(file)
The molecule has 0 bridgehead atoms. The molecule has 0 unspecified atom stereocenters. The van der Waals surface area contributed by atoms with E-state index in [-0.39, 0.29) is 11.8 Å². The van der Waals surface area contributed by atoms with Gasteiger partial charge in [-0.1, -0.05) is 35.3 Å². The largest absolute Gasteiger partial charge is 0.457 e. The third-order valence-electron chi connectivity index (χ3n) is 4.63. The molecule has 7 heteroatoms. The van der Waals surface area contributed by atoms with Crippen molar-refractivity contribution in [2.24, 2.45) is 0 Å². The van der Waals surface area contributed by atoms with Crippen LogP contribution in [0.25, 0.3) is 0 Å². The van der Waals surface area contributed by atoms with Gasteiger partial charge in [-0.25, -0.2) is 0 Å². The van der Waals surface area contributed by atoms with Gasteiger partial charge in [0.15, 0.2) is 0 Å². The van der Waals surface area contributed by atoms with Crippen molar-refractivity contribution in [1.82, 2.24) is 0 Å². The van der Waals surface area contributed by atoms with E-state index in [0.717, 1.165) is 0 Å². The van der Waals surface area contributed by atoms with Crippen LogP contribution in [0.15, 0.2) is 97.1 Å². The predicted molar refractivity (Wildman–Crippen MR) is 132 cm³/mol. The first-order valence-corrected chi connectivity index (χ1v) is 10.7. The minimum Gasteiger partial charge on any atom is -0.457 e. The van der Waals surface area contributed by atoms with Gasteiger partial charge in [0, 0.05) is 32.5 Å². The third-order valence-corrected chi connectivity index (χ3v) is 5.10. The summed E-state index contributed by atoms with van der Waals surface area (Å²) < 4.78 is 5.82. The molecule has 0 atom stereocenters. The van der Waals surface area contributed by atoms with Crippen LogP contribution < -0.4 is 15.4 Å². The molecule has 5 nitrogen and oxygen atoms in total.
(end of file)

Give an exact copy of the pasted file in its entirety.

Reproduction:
The molecule has 0 bridgehead atoms. The molecule has 0 unspecified atom stereocenters. The van der Waals surface area contributed by atoms with E-state index in [-0.39, 0.29) is 11.8 Å². The van der Waals surface area contributed by atoms with Gasteiger partial charge in [-0.1, -0.05) is 35.3 Å². The largest absolute Gasteiger partial charge is 0.457 e. The third-order valence-electron chi connectivity index (χ3n) is 4.63. The molecule has 7 heteroatoms. The van der Waals surface area contributed by atoms with Crippen molar-refractivity contribution in [2.24, 2.45) is 0 Å². The van der Waals surface area contributed by atoms with Crippen LogP contribution in [0.25, 0.3) is 0 Å². The van der Waals surface area contributed by atoms with Gasteiger partial charge in [-0.25, -0.2) is 0 Å². The van der Waals surface area contributed by atoms with Gasteiger partial charge in [0.15, 0.2) is 0 Å². The van der Waals surface area contributed by atoms with Crippen molar-refractivity contribution in [1.82, 2.24) is 0 Å². The van der Waals surface area contributed by atoms with E-state index in [0.717, 1.165) is 0 Å². The van der Waals surface area contributed by atoms with Crippen LogP contribution in [0.15, 0.2) is 97.1 Å². The predicted molar refractivity (Wildman–Crippen MR) is 132 cm³/mol. The first-order valence-corrected chi connectivity index (χ1v) is 10.7. The minimum Gasteiger partial charge on any atom is -0.457 e. The van der Waals surface area contributed by atoms with Gasteiger partial charge in [0, 0.05) is 32.5 Å². The third-order valence-corrected chi connectivity index (χ3v) is 5.10. The summed E-state index contributed by atoms with van der Waals surface area (Å²) < 4.78 is 5.82. The molecule has 0 atom stereocenters. The van der Waals surface area contributed by atoms with Crippen LogP contribution < -0.4 is 15.4 Å². The molecule has 5 nitrogen and oxygen atoms in total.